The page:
NEW YORK (Reuters Health) – In high-risk patients having percutaneous coronary intervention for ST-segment elevation acute myocardial infarction (STEMI), bivalirudin was more effective than unfractionated heparin plus a glycoprotein IIb/IIIa inhibitor (UFH/GPI) in reducing mortality and repeat myocardial infarction.
That’s according to a post hoc subgroup analysis of the randomized, open-label HORIZONS-AMI trial, reported in the August issue of JACC: Cardiovascular Interventions.
For high-risk STEMI patients, “bivalirudin appears to be not only safer but also more effective than standard antithrombotic strategies and, therefore, should be considered the preferred option,” say the authors of an editorial in the same issue.
The original HORIZONS-AMI analysis showed that patients treated with the direct thrombin inhibitor bivalirudin had less major bleeding, lower 30-day and 1-year mortality rates, and improvements in other cardiovascular outcomes compared to those in the UFH/GPI group.
For this report, first author Dr. Guido Parodi from Careggi Hospital, Florence, Italy, and colleagues stratified outcomes according to patients’ baseline risk. Out of a total 3602 patients, they were able to classify 2530 by the CADILLAC risk score: 1522 as low-risk, 531 as intermediate risk, and 477 as high risk.
One-year mortality rates in the bivalirudin and the UFH/GPI arms did not differ significantly in the low-risk group (0.4% vs 1.2%, respectively; p = 0.09) or in the intermediate-risk group (4.2% vs 4.1%, respectively; p = 0.99).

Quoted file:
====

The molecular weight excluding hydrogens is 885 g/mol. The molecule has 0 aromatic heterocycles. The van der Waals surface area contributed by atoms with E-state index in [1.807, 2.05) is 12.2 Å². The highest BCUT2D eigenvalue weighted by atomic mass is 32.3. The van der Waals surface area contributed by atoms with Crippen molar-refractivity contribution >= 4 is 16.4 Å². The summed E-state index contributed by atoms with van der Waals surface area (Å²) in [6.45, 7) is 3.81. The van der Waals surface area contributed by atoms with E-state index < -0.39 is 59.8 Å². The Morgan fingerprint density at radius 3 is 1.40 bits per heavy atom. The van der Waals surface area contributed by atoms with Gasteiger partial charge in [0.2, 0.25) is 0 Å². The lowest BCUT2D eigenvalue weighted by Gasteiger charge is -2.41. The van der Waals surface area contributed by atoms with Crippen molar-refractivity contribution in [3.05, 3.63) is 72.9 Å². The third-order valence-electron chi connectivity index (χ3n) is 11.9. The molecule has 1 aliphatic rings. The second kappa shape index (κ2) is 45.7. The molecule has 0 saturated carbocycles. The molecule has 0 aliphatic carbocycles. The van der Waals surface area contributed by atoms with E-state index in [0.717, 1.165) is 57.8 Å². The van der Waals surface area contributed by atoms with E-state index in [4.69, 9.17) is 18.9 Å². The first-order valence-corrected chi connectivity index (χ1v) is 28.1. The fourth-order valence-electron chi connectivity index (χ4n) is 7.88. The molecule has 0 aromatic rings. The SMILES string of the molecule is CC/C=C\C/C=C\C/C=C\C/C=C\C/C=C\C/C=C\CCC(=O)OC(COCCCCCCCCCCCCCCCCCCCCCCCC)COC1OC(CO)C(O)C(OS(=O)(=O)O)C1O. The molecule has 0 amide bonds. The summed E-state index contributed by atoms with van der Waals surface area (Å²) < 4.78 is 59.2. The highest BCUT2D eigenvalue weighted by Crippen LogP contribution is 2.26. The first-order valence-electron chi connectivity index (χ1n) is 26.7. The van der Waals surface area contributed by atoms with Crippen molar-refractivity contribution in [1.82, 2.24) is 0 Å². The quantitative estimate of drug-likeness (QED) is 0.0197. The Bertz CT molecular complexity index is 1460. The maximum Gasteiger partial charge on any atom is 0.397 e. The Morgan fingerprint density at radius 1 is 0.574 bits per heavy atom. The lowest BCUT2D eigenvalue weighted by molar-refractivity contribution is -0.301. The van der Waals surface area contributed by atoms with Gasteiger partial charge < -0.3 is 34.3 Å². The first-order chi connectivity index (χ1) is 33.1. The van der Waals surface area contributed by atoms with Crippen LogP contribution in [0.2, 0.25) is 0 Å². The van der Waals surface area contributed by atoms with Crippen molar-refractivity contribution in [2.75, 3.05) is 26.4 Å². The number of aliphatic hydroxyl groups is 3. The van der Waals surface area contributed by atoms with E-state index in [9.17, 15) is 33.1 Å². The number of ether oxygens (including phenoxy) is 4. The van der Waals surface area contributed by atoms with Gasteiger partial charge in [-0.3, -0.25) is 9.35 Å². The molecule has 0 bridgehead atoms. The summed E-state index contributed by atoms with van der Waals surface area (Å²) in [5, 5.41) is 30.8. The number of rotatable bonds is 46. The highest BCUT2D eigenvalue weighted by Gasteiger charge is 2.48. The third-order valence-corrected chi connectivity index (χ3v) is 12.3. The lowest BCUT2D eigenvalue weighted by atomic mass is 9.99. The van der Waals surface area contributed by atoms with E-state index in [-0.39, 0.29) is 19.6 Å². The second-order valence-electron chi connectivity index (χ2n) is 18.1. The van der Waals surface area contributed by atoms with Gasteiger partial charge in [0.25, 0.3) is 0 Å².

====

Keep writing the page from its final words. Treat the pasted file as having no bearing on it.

But bivalirudin nearly cut mortality in half in the high-risk group (8.4% vs 15.9%, p = 0.01).
Except for a lower rate of recurrent MI in high-risk patients assigned to bivalirudin (3.6% vs 7.9%, p = 0.042), the authors observed no other significant differences in nonfatal ischemic events between the two treatment arms.
Randomization to bivalirudin reduced major bleeding rates, which reached significance in the low-risk group.
These results “support bivalirudin treatment as a standard of care for high-risk patients undergoing primary PCI for acute myocardial infarction,” the authors say.
Still, they acknowledge, the analysis can only be considered hypothesis-generating, since it was not pre-specified. Also, almost 30% of the original cohort could not be classified by the CADILLAC score, primarily because they could not undergo angiography.
In an editorial, Dr. Fernando Alfonso and Dr. Manuel Paulo, from San Carlos University Hospital, Madrid say that because the 81% of patients who were at low to intermediate risk showed no benefit from bivalirudin, “further studies should elaborate on the potential value of bivalirudin in ‘unselected’ real world patients with STEMI.”
The editorialists also point out the potential for bias or chance findings in the highly selected high-risk patients.
They recommend studies to determine the long-term cost-effectiveness of bivalirudin in high-risk patients.
Nevertheless, Drs. Alfonso and Paulo conclude, this study “provides scientifically valuable, novel, and unique insights that help to further refine interventions in high-risk patients with STEMI.”
The HORIZONS-AMI trial was supported by Boston Scientific Corporation and The Medicines Company (Parsippany, New Jersey), which sells bivalirudin under the brand name Angiomax. Several of the authors receive funding from these companies.
Impact of Bivalirudin Therapy in High-Risk Patients With Acute Myocardial Infarction
J Am Coll Cardiol Intv 2010;3:796-802,803-805.